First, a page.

Differences in postoperative quality of life in young, early elderly, and late elderly patients undergoing surgical treatment for degenerative cervical myelopathy

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  • 1 Department of Neurological Surgery, Clinical Neurosciences Center, University of Utah, Salt Lake City, Utah;
  • | 2 Department of Neurosurgery, Mayo Clinic, Rochester, Minnesota;
  • | 3 Department of Neurosurgery, University of California, San Francisco, California;
  • | 4 Norton Leatherman Spine Center, Louisville, Kentucky;
  • | 5 Department of Neurosurgery, University of Tennessee, Memphis, Tennessee;
  • | 6 Department of Neurosurgery, Indiana University; Goodman Campbell Brain and Spine, Indianapolis, Indiana;
  • | 7 Department of Neurosurgery, University of Virginia Health System, Charlottesville, Virginia;
  • | 8 Department of Neurosurgery, Carolina Neurosurgery and Spine Associates and Neuroscience Institute, Carolinas HealthCare System, Charlotte, North Carolina;
  • | 9 Atlantic Neurosurgical Specialists, Morristown, New Jersey;
  • | 10 Department of Neurosurgery, University of Michigan, Ann Arbor, Michigan;
  • | 11 Department of Neurosurgery, University of Miami, Miami, Florida;
  • | 12 Department of Neurosurgery, Weill Cornell Medical College, New York, New York;
  • | 13 Geisinger Health, Danville, Pennsylvania; and
  • | 14 Department of Neurosurgery, Duke University, Durham, North Carolina
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OBJECTIVE

Cervical spondylotic myelopathy (CSM) is a common progressive spine disorder affecting predominantly middle-aged and elderly populations. With increasing life expectancy, the incidence of CSM is expected to rise further. The outcomes of elderly patients undergoing CSM surgery and especially their quality of life (QOL) postoperatively remain undetermined. This study retrospectively reviewed patients to identify baseline differences and validated postoperative patient-reported outcome (PRO) measures in elderly patients undergoing CSM surgery.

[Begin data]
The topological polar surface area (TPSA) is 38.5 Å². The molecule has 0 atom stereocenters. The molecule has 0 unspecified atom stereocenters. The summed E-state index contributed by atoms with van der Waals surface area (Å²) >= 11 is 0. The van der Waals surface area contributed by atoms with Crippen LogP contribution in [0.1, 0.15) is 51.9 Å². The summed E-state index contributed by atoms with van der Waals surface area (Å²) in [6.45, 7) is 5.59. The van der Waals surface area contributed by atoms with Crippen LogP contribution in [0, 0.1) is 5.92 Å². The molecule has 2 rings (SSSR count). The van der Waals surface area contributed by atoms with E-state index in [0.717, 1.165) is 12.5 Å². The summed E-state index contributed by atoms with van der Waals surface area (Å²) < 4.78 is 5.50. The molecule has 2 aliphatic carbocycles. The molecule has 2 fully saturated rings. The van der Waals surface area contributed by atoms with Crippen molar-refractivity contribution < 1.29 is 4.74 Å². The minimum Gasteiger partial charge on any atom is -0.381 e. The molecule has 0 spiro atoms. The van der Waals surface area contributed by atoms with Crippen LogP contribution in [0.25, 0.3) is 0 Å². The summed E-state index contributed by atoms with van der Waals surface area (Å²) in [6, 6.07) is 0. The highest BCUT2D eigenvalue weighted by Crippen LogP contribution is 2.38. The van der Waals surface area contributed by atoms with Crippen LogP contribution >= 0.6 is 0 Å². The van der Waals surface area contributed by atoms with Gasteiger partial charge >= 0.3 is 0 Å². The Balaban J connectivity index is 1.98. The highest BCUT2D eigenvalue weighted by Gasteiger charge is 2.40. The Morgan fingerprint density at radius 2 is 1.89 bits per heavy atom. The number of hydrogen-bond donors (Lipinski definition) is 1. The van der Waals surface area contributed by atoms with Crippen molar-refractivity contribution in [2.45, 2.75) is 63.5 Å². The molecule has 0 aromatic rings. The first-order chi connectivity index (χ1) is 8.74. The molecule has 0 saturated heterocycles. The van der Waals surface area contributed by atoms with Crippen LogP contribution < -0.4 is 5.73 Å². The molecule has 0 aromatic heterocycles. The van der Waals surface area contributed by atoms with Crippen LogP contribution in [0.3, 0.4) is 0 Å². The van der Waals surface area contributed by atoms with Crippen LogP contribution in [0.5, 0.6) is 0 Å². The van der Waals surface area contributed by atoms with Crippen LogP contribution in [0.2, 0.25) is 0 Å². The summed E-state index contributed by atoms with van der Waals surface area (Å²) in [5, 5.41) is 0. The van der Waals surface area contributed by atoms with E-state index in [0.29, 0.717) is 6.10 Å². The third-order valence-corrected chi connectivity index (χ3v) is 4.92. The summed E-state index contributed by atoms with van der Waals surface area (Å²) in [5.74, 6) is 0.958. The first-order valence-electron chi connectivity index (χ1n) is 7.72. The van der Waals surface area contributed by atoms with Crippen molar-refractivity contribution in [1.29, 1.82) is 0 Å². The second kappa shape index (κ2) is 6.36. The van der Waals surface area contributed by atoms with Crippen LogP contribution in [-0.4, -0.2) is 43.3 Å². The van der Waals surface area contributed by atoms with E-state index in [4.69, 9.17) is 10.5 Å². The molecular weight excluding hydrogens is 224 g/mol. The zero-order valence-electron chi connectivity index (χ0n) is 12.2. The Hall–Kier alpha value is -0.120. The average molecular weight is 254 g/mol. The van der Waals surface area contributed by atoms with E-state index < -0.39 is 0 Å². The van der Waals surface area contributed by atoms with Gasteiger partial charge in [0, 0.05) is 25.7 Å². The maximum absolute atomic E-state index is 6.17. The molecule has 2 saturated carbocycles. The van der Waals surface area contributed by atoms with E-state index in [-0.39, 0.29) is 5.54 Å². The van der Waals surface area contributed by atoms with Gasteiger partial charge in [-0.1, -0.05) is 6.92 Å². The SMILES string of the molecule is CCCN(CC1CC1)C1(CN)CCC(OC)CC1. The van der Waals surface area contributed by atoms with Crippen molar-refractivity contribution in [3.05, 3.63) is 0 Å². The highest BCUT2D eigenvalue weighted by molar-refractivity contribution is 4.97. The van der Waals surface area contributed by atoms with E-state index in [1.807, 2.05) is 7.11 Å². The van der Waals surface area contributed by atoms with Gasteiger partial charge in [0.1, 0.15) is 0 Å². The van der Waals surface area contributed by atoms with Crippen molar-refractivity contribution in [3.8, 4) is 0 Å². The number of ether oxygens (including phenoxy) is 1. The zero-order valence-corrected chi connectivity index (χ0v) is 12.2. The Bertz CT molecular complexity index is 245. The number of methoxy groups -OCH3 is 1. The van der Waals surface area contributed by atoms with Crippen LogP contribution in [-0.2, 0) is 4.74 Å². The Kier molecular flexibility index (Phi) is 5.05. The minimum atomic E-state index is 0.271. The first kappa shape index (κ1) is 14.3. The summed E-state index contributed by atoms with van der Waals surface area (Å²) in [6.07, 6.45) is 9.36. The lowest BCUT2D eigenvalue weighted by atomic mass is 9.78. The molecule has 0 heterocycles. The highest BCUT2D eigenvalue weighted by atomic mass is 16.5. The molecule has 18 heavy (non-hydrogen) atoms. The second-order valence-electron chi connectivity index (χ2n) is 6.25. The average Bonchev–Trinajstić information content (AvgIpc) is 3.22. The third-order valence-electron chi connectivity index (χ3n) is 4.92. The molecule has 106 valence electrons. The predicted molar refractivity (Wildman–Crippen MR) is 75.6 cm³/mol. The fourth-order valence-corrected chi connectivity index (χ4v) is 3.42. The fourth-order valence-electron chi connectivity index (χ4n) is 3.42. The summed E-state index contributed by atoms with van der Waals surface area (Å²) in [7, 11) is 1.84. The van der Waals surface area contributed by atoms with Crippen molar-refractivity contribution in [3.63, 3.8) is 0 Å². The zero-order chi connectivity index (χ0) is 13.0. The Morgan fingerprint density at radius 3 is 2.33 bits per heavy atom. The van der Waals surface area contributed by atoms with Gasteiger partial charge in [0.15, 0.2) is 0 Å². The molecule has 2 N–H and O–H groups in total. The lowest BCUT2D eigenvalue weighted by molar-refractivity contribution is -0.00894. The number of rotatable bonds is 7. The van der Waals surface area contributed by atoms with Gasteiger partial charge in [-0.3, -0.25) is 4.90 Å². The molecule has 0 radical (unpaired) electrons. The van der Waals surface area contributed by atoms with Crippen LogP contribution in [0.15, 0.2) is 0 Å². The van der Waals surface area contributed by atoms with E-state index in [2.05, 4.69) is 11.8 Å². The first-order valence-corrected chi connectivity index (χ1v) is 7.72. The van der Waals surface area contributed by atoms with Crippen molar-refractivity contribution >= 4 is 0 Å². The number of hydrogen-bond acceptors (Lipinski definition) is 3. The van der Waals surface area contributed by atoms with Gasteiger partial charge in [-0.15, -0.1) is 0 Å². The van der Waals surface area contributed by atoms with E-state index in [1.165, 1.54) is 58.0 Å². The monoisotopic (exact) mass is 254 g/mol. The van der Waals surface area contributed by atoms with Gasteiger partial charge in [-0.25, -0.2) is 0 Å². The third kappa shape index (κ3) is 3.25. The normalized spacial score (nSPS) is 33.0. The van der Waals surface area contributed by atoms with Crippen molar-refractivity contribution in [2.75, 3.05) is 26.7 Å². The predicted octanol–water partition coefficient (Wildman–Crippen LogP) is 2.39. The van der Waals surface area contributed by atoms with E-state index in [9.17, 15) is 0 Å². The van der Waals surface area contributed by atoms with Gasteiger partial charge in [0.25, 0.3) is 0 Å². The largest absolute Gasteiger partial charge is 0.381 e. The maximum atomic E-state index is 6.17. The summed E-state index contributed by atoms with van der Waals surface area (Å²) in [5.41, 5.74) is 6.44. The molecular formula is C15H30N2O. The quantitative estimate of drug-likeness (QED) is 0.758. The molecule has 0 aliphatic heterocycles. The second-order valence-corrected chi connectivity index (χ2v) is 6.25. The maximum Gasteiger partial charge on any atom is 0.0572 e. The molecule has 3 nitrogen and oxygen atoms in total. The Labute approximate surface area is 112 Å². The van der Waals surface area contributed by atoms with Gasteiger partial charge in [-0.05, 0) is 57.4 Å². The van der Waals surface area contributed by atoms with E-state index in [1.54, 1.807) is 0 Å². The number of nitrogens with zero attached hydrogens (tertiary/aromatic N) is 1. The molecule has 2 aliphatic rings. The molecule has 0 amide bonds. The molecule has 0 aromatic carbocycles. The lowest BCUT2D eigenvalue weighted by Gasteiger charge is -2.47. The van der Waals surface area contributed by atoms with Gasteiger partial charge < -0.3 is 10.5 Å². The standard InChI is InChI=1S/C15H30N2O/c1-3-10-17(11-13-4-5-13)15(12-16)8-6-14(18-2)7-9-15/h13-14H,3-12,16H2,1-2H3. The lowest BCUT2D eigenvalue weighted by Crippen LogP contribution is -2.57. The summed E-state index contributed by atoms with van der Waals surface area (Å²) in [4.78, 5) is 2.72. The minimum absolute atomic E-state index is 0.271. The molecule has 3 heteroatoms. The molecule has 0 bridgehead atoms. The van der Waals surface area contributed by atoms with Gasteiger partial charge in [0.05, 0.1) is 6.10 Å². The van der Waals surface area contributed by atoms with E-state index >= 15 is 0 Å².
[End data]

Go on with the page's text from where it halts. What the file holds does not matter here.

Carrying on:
METHODS

The multi-institutional, neurosurgery-specific NeuroPoint Quality Outcomes Database was queried to identify CSM patients treated surgically at the 14 highest-volume sites from January 2016 to December 2018. Patients were divided into three groups: young (< 65 years), early elderly (65–74 years), and late elderly (≥ 75 years). Demographic and PRO measures (Neck Disability Index [NDI] score, modified Japanese Orthopaedic Association [mJOA] score, EQ-5D score, EQ-5D visual analog scale [VAS] score, arm pain VAS, and neck pain VAS) were compared among the groups at baseline and 3 and 12 months postoperatively.

RESULTS

A total of 1151 patients were identified: 691 patients (60%) in the young, 331 patients (28.7%) in the early elderly, and 129 patients (11.2%) in the late elderly groups. At baseline, younger patients presented with worse NDI scores (p < 0.001) and lower EQ-5D VAS (p = 0.004) and EQ-5D (p < 0.001) scores compared with early and late elderly patients. No differences among age groups were found in the mJOA score. An improvement of all QOL scores was noted in all age groups. On unadjusted analysis at 3 months, younger patients had greater improvement in arm pain VAS, NDI, and EQ-5D VAS compared with early and late elderly patients. At 12 months, the same changes were seen, but on adjusted analysis, there were no differences in PROs between the age groups.

CONCLUSIONS

The authors’ results indicate that elderly patients undergoing CSM surgery achieved QOL outcomes that were equivalent to those of younger patients at the 12-month follow-up.

ABBREVIATIONS

ASA = American Society of Anesthesiologists; CSM = cervical spondylotic myelopathy; MCID = minimal clinically important difference; mJOA = modified Japanese Orthopaedic Association; NDI = Neck Disability Index; PRO = patient-reported outcome; QOD = Quality Outcomes Database; QOL = quality of life; VAS = visual analog scale.

Illustration from Dibble et al. (pp 384–394). © Washington University Department of Neurosurgery, published with permission.

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